Lithium-oxygen systems could someday outperform today’s lithium-ion batteries because of their potential for high energy density. However, a number of important issues, such as their poor electrochemical stability must be addressed before these systems can successfully compete with current rechargeable batteries. In an article in ACS Central Science, "Nanoengineered ultralight and robust all-metal cathode for high-capacity, stable lithium–oxygen batteries," researchers report a new type of cathode, which could make lithium-oxygen batteries a practical option.

Xin-Bo Zhang and colleagues note that most of the problems associated with lithium-oxygen battery systems arise from two highly reduced oxygen species that react readily with the electrolyte and the cathode. Carbon is a common strong-performing cathode, but it is unstable in these systems. So, the team hypothesized that the key to unlocking lithium-oxygen batteries’ potential could be to create cathodes that are unreactive to the reduced oxygen species, but that still have the same highly conductive, low-weight, porous characteristics of carbon cathodes. The researchers succeeded in creating an ultralight all-metal cathode.

The design incorporated three forms of nickel including a nanoporous nickel interior and a gold-nickel alloy surface directly attached to nickel foam. Compared to carbon cathodes, the system has much higher capacity and is stable for 286 cycles, which is amongst the best for lithium-oxygen systems, and is nearly competitive with current commercial lithium-ion systems. Further experimentation showed that the stability and performance arise from both the metal used and its nanoporous structure, and that both these aspects could be optimized to further improve performance.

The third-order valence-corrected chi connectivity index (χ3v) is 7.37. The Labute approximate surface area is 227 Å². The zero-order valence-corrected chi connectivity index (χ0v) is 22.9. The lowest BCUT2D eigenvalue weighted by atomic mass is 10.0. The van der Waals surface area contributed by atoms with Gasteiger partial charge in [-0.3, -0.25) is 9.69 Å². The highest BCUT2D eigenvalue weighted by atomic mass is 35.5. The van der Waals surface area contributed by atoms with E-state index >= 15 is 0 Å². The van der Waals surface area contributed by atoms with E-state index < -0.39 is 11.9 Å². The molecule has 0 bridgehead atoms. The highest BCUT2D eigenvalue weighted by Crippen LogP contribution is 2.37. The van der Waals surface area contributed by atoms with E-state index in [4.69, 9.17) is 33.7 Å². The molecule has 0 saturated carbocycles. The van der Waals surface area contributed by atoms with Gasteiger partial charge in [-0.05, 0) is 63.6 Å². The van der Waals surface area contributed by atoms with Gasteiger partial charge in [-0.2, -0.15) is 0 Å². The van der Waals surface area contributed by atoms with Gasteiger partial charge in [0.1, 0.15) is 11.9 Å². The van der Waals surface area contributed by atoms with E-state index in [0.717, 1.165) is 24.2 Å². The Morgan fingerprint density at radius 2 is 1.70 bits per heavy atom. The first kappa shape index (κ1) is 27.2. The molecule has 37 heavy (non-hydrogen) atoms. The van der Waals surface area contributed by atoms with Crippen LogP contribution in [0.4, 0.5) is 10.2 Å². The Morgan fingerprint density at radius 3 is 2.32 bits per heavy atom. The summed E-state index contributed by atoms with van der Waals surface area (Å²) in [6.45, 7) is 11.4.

BNSF Railway Company Ordered to Begin Work at Abandoned Uranium Mines

The EPA recently announced an agreement with BNSF Railway Company to begin cleanup at the Haystack Mines Site, a group of three abandoned uranium mines near Prewitt, New Mexico, and the Baca/Prewitt chapter, on Navajo Nation.

The mines site operated from 1952 to 1981 and produced 400,000 tons of uranium ore. Today, the 174-acre area is being used for livestock grazing and includes one residence with some additional homes nearby. The work is expected to begin in July and last for four months.

Under the agreement, BNSF Railway Company will conduct the following actions:

  • Through biological and cultural assessments of the property, ensure cultural resources and sensitive species are not impacted
  • Fence the property and post warning signs
  • Outreach to the local community
  • Provide temporary alternative housing to impacted residents if necessary
  • Construct access roads
  • Excavate contaminated soil